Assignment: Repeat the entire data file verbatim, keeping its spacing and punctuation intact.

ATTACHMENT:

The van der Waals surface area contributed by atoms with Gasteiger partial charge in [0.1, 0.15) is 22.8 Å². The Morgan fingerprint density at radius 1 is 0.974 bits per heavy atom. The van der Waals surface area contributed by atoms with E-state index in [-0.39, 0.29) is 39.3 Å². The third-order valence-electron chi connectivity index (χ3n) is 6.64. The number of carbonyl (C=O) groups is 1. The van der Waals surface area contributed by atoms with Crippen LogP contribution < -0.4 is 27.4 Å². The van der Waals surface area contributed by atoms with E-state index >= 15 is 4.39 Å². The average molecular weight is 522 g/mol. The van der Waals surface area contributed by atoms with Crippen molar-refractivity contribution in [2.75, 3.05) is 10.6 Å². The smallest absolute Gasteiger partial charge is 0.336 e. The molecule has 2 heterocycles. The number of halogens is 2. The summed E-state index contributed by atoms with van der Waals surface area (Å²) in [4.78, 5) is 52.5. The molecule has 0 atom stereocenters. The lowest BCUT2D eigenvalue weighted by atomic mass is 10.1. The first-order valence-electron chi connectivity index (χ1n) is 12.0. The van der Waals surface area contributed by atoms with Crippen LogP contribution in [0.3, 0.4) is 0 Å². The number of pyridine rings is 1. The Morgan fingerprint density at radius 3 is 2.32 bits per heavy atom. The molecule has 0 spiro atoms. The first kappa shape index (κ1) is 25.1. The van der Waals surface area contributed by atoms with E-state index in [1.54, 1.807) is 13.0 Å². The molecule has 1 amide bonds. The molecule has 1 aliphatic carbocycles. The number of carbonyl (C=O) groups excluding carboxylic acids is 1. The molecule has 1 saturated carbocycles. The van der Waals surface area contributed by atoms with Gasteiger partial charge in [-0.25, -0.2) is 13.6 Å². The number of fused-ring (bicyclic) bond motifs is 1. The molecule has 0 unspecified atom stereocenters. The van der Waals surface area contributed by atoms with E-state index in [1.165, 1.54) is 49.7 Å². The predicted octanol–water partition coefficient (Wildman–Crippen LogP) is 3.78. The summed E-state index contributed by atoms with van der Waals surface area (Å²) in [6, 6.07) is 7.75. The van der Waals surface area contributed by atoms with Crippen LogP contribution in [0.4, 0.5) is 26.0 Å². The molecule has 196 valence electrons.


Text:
The van der Waals surface area contributed by atoms with Gasteiger partial charge in [0.1, 0.15) is 22.8 Å². The Morgan fingerprint density at radius 1 is 0.974 bits per heavy atom. The van der Waals surface area contributed by atoms with E-state index in [-0.39, 0.29) is 39.3 Å². The third-order valence-electron chi connectivity index (χ3n) is 6.64. The number of carbonyl (C=O) groups is 1. The van der Waals surface area contributed by atoms with Crippen LogP contribution < -0.4 is 27.4 Å². The van der Waals surface area contributed by atoms with E-state index >= 15 is 4.39 Å². The average molecular weight is 522 g/mol. The van der Waals surface area contributed by atoms with Crippen molar-refractivity contribution in [2.75, 3.05) is 10.6 Å². The smallest absolute Gasteiger partial charge is 0.336 e. The molecule has 2 heterocycles. The number of halogens is 2. The summed E-state index contributed by atoms with van der Waals surface area (Å²) in [4.78, 5) is 52.5. The molecule has 0 atom stereocenters. The lowest BCUT2D eigenvalue weighted by atomic mass is 10.1. The first-order valence-electron chi connectivity index (χ1n) is 12.0. The van der Waals surface area contributed by atoms with Crippen LogP contribution in [0.3, 0.4) is 0 Å². The number of pyridine rings is 1. The Morgan fingerprint density at radius 3 is 2.32 bits per heavy atom. The molecule has 0 spiro atoms. The first kappa shape index (κ1) is 25.1. The van der Waals surface area contributed by atoms with E-state index in [1.54, 1.807) is 13.0 Å². The molecule has 1 amide bonds. The molecule has 1 aliphatic carbocycles. The number of carbonyl (C=O) groups excluding carboxylic acids is 1. The molecule has 1 saturated carbocycles. The van der Waals surface area contributed by atoms with Gasteiger partial charge in [-0.25, -0.2) is 13.6 Å². The number of fused-ring (bicyclic) bond motifs is 1. The molecule has 0 unspecified atom stereocenters. The van der Waals surface area contributed by atoms with E-state index in [1.165, 1.54) is 49.7 Å². The predicted octanol–water partition coefficient (Wildman–Crippen LogP) is 3.78. The summed E-state index contributed by atoms with van der Waals surface area (Å²) in [6, 6.07) is 7.75. The van der Waals surface area contributed by atoms with Crippen LogP contribution in [0.4, 0.5) is 26.0 Å². The molecule has 196 valence electrons.